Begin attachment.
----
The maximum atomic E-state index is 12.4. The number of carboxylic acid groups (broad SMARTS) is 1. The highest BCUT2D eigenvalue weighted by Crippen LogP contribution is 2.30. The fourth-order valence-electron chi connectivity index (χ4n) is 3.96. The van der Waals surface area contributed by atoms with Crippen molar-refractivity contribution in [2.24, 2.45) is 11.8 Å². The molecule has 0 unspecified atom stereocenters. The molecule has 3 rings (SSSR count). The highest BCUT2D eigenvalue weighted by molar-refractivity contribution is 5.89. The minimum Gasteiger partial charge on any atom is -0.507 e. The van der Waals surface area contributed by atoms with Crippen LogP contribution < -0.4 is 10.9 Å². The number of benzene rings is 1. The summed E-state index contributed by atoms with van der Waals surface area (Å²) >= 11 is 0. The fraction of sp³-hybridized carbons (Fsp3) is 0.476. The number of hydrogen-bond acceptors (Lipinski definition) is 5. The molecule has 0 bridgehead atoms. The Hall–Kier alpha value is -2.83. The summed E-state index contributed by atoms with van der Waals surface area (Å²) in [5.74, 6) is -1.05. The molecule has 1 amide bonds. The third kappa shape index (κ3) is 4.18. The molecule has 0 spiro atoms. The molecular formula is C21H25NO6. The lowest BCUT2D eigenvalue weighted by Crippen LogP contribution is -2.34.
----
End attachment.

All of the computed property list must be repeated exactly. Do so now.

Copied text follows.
The maximum atomic E-state index is 12.4. The number of carboxylic acid groups (broad SMARTS) is 1. The highest BCUT2D eigenvalue weighted by Crippen LogP contribution is 2.30. The fourth-order valence-electron chi connectivity index (χ4n) is 3.96. The van der Waals surface area contributed by atoms with Crippen molar-refractivity contribution in [2.24, 2.45) is 11.8 Å². The molecule has 0 unspecified atom stereocenters. The molecule has 3 rings (SSSR count). The highest BCUT2D eigenvalue weighted by molar-refractivity contribution is 5.89. The minimum Gasteiger partial charge on any atom is -0.507 e. The van der Waals surface area contributed by atoms with Crippen LogP contribution < -0.4 is 10.9 Å². The number of benzene rings is 1. The summed E-state index contributed by atoms with van der Waals surface area (Å²) >= 11 is 0. The fraction of sp³-hybridized carbons (Fsp3) is 0.476. The number of hydrogen-bond acceptors (Lipinski definition) is 5. The molecule has 0 bridgehead atoms. The Hall–Kier alpha value is -2.83. The summed E-state index contributed by atoms with van der Waals surface area (Å²) in [5.74, 6) is -1.05. The molecule has 1 amide bonds. The third kappa shape index (κ3) is 4.18. The molecule has 0 spiro atoms. The molecular formula is C21H25NO6. The lowest BCUT2D eigenvalue weighted by Crippen LogP contribution is -2.34.